The Virginia League of Conservation Voters 2010 legislative scorecard is out, and there are some “heroes” – 100% voting records on the environment – that deserve a round of applause. Here they are, and also read “hero” Scott Surovell’s press release after the flip. Thanks to everyone who was a champion for the environment, and shame on all those – mostly, but not all, Republicans – with low (e.g., under 65% or so) environmental ratings. In this day and age, with everything we know, there’s simply no excuse.
P.S. A few major disappointments on the Democrat side in the House of Delegates were Ward Armstrong (29% – so much for any hope of getting “green” support for his statewide ambitions), Johnny Joannou (29%, although it’s certainly not surprising with that jerk!), Onzlee Ware (29%), and Bud Phillips (29%).
Disappointments on the Senate side were Dick Saslaw (64% – I’ve said it before and I’ll say it again, he needs to be primaried), Toddy Puller (64%), Phil Puckett (60%), JC Miller (56%), Yvonne Miller (64%), Chuck Colgan (33%), Ed Houck (56%), and Dave Marsden (56% – absolutely no excuse given that his district is strongly pro-environment). With Democratic “friends” of the environment like these, who needs Republicans?
Delegate Scott Surovell was named a “2010 Conservation Hero” by the Virginia League of Conservation Voters in recognition of his support of conservation issues during the 2010 legislative session. “Virginia’s natural resources are one of our most vital assets and we have a responsibility to keep the Commonwealth clean and beautiful” said Surovell. Surovell was one of eighteen delegates to receive a 100% rating from the VALCV.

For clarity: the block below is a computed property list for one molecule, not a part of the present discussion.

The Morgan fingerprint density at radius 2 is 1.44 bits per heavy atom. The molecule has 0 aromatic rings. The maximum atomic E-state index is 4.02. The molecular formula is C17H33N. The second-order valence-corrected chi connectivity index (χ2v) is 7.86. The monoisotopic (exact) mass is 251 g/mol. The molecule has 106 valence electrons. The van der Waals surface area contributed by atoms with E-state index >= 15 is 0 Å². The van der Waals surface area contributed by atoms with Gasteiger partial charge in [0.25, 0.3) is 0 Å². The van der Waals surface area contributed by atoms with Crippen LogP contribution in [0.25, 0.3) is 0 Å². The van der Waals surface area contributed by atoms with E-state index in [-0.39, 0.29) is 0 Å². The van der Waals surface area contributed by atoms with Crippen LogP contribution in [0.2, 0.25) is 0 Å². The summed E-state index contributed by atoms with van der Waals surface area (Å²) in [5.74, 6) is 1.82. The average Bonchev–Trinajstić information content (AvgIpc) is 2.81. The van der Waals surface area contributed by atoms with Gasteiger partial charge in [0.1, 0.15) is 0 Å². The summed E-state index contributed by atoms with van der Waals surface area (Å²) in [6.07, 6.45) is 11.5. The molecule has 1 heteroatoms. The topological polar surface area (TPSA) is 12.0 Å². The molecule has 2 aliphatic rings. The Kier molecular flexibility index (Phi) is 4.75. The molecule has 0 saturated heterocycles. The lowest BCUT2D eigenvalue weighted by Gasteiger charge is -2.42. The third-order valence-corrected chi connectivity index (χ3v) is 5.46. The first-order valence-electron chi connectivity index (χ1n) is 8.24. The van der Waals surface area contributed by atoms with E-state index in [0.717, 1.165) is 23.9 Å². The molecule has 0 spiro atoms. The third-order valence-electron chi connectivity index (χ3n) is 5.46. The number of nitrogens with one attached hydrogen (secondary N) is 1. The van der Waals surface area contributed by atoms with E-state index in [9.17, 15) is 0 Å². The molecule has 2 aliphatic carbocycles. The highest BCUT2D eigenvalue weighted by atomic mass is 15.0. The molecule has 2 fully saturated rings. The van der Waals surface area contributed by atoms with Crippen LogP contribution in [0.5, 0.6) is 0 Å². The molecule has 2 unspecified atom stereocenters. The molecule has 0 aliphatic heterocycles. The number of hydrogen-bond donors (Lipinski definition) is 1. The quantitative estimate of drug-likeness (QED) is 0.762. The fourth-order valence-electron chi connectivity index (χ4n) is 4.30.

The VEA was founded in 2000 as a non-partisan political voice for the Commonwealths conservation community. “In his first year at the General Assembly, Delegate Surovell has shown great commitment to protecting our land, air and water,” said Lisa Guthrie, Executive Director of VALCV. “He has already demonstrated leadership by introducing innovative energy legislation that shows great promise for the future.”
Surovell’s 100% rating reflects his votes on issues ranging from air quality to off-shore oil drilling. “Virginia and the nation as a whole is faced with critical decisions regarding energy and the environment,” said Surovell. “It is an honor to be recognized by the VALCV.” Surovell has long been active in conservation advocacy, having worked with the Natural Resources Defense Council and as a volunteer at Huntley Meadows Park.
House Bill 833, introduced by Surovell was one of the pieces of legislation VALCV used to in its scoring. Home energy audits are exploding in popularity due to heightened awareness, increased energy costs, and government incentives to encourage home energy efficiency. There are currently no government standards regarding what constitutes a home energy audit or any standards governing the profession. HB 833 created a system of regulation for home energy auditors and was supported by both industry and conservation groups. “HB 833 represents an important step forward for home energy efficiency, and I intend to bring the issue up again in 2011.”
Looking ahead, Surovell stated, “I appreciate the work the VALCV does in preserving and enhancing quality of life for all Virginians. I look forward to working alongside them as we defend Virginia’s natural beauty.” Surovell recently organized a community cleanup of Quander Brook, along U.S. 1 in Alexandria, removing truckloads of trash and debris from the stream. “Whether at the community level, or in Richmond, I am committed to conserving and protecting Virginia’s environment,” said Surovell. “Green technology and energy efficiency is the future and I look forward to working with the Virginia business community making Virginia the leader of green industries.”